Featured Research

from universities, journals, and other organizations

South African Policy On Adolescents' Rights To Access Condoms Is Causing Confusion

Date:
January 20, 2009
Source:
Public Library of Science
Summary:
In 2007, South Africa's new Children's Act came into effect, granting children 12 years and older a host of rights relating to reproductive health, including the right to access condoms. But current policies allow individual schools to decide whether or not to give out condoms -- policies that two researchers say could damage the health of the country's youth.

In 2007, South Africa's new Children's Act came into effect, granting children 12 years and older a host of rights relating to reproductive health, including the right to access condoms. But current policies allow individual schools to decide whether or not to give out condoms—policies that two researchers, writing in PLoS Medicine, say could damage the health of the country's youth.

Related Articles


Juliana Han (Harvard Law School, Cambridge, USA) and Michael Bennish (Johns Hopkins Bloomberg School of Public Health, Baltimore, USA), both affiliated with the South African nongovernmental health organization Mpilonhle, say that the rights afforded by the act reflect growing concern over the need to prevent HIV in the country's youth. South Africa has the highest number of people living with HIV in the world. Those aged 15󈞄 years account for 34% of all new HIV infections and have an HIV prevalence of 10.3%.

"Despite the high incidence of HIV in adolescents," say Han and Bennish, "and the efficacy of condoms in preventing HIV transmission, condom use rates among adolescents remain low, due at least in part to limited access." One way to increase condom access for this group would be to make condoms available in schools.

The Children's Act, together with South African government policies, allows individual schools to decide whether to distribute condoms. Most school staff, say the authors, are unaware of South African policy and regulations governing condom provision in schools. "Because of confusing and contradictory government policies and public pronouncements regarding provision of condoms in public schools, few schools have undertaken to provide condoms, leaving students, especially in rural areas, with few options for obtaining them."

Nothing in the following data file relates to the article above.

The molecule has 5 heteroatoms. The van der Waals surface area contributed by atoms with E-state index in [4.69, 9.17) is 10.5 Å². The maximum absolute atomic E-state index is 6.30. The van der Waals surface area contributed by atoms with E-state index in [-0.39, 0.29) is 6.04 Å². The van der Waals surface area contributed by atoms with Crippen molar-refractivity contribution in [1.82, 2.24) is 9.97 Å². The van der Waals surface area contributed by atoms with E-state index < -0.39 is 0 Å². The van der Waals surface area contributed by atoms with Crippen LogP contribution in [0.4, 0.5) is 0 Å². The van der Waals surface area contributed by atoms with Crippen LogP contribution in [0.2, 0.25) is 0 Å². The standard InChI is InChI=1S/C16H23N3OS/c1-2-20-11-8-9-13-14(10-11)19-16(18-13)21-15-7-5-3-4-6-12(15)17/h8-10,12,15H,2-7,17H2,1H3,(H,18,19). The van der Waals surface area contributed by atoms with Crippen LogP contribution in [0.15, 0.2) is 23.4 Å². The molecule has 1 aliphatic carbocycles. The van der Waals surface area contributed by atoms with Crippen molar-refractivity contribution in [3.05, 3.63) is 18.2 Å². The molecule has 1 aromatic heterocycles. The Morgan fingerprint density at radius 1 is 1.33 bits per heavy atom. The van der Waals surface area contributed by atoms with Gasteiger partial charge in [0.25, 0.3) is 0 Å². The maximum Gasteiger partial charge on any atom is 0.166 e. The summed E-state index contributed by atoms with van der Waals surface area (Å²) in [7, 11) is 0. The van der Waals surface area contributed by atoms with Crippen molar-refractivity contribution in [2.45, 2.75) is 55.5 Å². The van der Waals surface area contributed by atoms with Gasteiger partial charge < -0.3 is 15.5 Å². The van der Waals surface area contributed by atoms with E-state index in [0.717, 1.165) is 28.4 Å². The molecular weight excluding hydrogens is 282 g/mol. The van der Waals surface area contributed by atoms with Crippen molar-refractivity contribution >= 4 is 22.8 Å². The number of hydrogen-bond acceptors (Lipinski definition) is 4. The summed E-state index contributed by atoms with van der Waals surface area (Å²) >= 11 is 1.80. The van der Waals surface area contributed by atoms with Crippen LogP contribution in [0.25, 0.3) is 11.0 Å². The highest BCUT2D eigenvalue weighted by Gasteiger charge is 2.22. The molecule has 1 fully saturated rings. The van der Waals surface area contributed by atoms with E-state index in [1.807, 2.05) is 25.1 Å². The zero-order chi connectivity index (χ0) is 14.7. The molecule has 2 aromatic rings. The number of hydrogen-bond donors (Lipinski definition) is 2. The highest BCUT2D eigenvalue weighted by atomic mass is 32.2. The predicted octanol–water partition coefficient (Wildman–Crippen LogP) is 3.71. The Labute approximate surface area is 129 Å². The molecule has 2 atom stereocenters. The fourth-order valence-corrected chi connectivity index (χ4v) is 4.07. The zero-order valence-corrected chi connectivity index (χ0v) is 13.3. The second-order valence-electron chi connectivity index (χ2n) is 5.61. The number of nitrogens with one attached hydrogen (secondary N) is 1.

The authors acknowledge that making condoms available in schools is a socially divisive issue. Critics believe that making contraception available encourages sexual activity. But proponents cite the early age of sexual debut and the futility of HIV prevention education that encourages condom use but fails to actually provide condoms.

The researchers' own work with Mpilonhle, in which they interviewed teachers, parents, and students in rural northern KwaZulu-Natal, the province with the highest HIV prevalence, suggests there is generally support for the distribution of condoms in schools but confusion about governmental policy.

Condom access for adolescents in South Africa is also restricted by some of the funding agencies that support HIV prevention efforts. The US President's Emergency Plan for AIDS (PEPFAR), for example, which allocated US$398 million to South African HIV/AIDS programs in 2007, prohibits use of these funds for distributing condoms in schools or for providing condom information to youth aged 14 years and under. PEPFAR's policy conflicts with South African law.


Story Source:

The above story is based on materials provided by Public Library of Science. Note: Materials may be edited for content and length.